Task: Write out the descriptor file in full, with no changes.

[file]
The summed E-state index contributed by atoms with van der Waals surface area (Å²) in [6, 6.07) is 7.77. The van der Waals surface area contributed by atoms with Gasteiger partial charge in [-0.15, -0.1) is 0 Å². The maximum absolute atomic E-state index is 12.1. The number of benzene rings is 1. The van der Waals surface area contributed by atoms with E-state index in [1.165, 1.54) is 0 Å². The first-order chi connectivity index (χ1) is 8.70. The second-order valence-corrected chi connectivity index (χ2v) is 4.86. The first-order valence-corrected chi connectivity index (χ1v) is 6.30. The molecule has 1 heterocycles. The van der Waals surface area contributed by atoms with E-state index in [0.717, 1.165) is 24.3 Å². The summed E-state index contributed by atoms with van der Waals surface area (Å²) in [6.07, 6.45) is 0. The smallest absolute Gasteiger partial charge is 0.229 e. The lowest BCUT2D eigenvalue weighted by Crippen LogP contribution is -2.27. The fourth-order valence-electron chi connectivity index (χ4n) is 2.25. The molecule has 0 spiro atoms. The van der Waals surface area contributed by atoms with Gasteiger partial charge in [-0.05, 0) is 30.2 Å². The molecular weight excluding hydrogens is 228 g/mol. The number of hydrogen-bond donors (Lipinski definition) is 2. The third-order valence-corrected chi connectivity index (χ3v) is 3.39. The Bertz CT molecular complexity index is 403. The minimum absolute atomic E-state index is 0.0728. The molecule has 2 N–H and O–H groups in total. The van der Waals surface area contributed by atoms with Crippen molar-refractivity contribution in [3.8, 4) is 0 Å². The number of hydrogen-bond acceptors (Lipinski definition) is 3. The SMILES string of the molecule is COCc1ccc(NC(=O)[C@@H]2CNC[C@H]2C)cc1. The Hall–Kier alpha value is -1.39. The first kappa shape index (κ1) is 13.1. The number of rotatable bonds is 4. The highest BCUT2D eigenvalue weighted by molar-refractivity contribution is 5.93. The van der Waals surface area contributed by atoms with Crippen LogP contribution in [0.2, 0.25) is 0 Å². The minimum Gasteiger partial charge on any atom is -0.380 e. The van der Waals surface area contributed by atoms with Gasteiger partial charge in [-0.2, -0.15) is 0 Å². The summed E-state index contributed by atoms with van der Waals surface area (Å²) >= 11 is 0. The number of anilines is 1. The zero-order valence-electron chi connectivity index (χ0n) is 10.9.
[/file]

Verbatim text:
The summed E-state index contributed by atoms with van der Waals surface area (Å²) in [6, 6.07) is 7.77. The van der Waals surface area contributed by atoms with Gasteiger partial charge in [-0.15, -0.1) is 0 Å². The maximum absolute atomic E-state index is 12.1. The number of benzene rings is 1. The van der Waals surface area contributed by atoms with E-state index in [1.165, 1.54) is 0 Å². The first-order chi connectivity index (χ1) is 8.70. The second-order valence-corrected chi connectivity index (χ2v) is 4.86. The first-order valence-corrected chi connectivity index (χ1v) is 6.30. The molecule has 1 heterocycles. The van der Waals surface area contributed by atoms with E-state index in [0.717, 1.165) is 24.3 Å². The summed E-state index contributed by atoms with van der Waals surface area (Å²) in [6.07, 6.45) is 0. The smallest absolute Gasteiger partial charge is 0.229 e. The lowest BCUT2D eigenvalue weighted by Crippen LogP contribution is -2.27. The fourth-order valence-electron chi connectivity index (χ4n) is 2.25. The molecule has 0 spiro atoms. The van der Waals surface area contributed by atoms with Gasteiger partial charge in [-0.05, 0) is 30.2 Å². The molecular weight excluding hydrogens is 228 g/mol. The number of hydrogen-bond donors (Lipinski definition) is 2. The third-order valence-corrected chi connectivity index (χ3v) is 3.39. The Bertz CT molecular complexity index is 403. The minimum absolute atomic E-state index is 0.0728. The molecule has 2 N–H and O–H groups in total. The van der Waals surface area contributed by atoms with Crippen molar-refractivity contribution in [3.8, 4) is 0 Å². The number of hydrogen-bond acceptors (Lipinski definition) is 3. The SMILES string of the molecule is COCc1ccc(NC(=O)[C@@H]2CNC[C@H]2C)cc1. The Hall–Kier alpha value is -1.39. The first kappa shape index (κ1) is 13.1. The number of rotatable bonds is 4. The highest BCUT2D eigenvalue weighted by molar-refractivity contribution is 5.93. The van der Waals surface area contributed by atoms with Crippen LogP contribution in [0.2, 0.25) is 0 Å². The minimum Gasteiger partial charge on any atom is -0.380 e. The van der Waals surface area contributed by atoms with Gasteiger partial charge in [-0.2, -0.15) is 0 Å². The summed E-state index contributed by atoms with van der Waals surface area (Å²) >= 11 is 0. The number of anilines is 1. The zero-order valence-electron chi connectivity index (χ0n) is 10.9.